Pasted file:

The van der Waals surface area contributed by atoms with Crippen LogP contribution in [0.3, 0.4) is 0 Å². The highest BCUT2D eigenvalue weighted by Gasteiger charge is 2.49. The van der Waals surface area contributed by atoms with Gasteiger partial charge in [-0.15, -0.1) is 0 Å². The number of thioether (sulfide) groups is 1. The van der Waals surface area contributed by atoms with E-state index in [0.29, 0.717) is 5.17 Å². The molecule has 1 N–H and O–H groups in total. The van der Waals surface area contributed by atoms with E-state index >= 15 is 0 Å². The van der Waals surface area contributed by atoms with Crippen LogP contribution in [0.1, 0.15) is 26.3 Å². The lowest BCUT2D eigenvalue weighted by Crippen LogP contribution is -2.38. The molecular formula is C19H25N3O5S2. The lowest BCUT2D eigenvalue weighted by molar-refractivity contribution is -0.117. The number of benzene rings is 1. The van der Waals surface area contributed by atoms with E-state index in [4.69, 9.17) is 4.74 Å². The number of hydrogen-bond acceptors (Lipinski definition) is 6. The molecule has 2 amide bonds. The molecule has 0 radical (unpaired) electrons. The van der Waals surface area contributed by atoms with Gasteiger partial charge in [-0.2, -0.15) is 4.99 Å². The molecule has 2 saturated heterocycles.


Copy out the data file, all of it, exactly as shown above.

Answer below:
The van der Waals surface area contributed by atoms with Crippen LogP contribution in [0.3, 0.4) is 0 Å². The highest BCUT2D eigenvalue weighted by Gasteiger charge is 2.49. The van der Waals surface area contributed by atoms with Gasteiger partial charge in [-0.15, -0.1) is 0 Å². The number of thioether (sulfide) groups is 1. The van der Waals surface area contributed by atoms with E-state index in [0.29, 0.717) is 5.17 Å². The molecule has 1 N–H and O–H groups in total. The van der Waals surface area contributed by atoms with E-state index >= 15 is 0 Å². The van der Waals surface area contributed by atoms with Crippen LogP contribution in [0.1, 0.15) is 26.3 Å². The lowest BCUT2D eigenvalue weighted by Crippen LogP contribution is -2.38. The molecular formula is C19H25N3O5S2. The lowest BCUT2D eigenvalue weighted by molar-refractivity contribution is -0.117. The number of benzene rings is 1. The van der Waals surface area contributed by atoms with E-state index in [4.69, 9.17) is 4.74 Å². The number of hydrogen-bond acceptors (Lipinski definition) is 6. The molecule has 2 amide bonds. The molecule has 0 radical (unpaired) electrons. The van der Waals surface area contributed by atoms with Gasteiger partial charge in [-0.2, -0.15) is 4.99 Å². The molecule has 2 saturated heterocycles.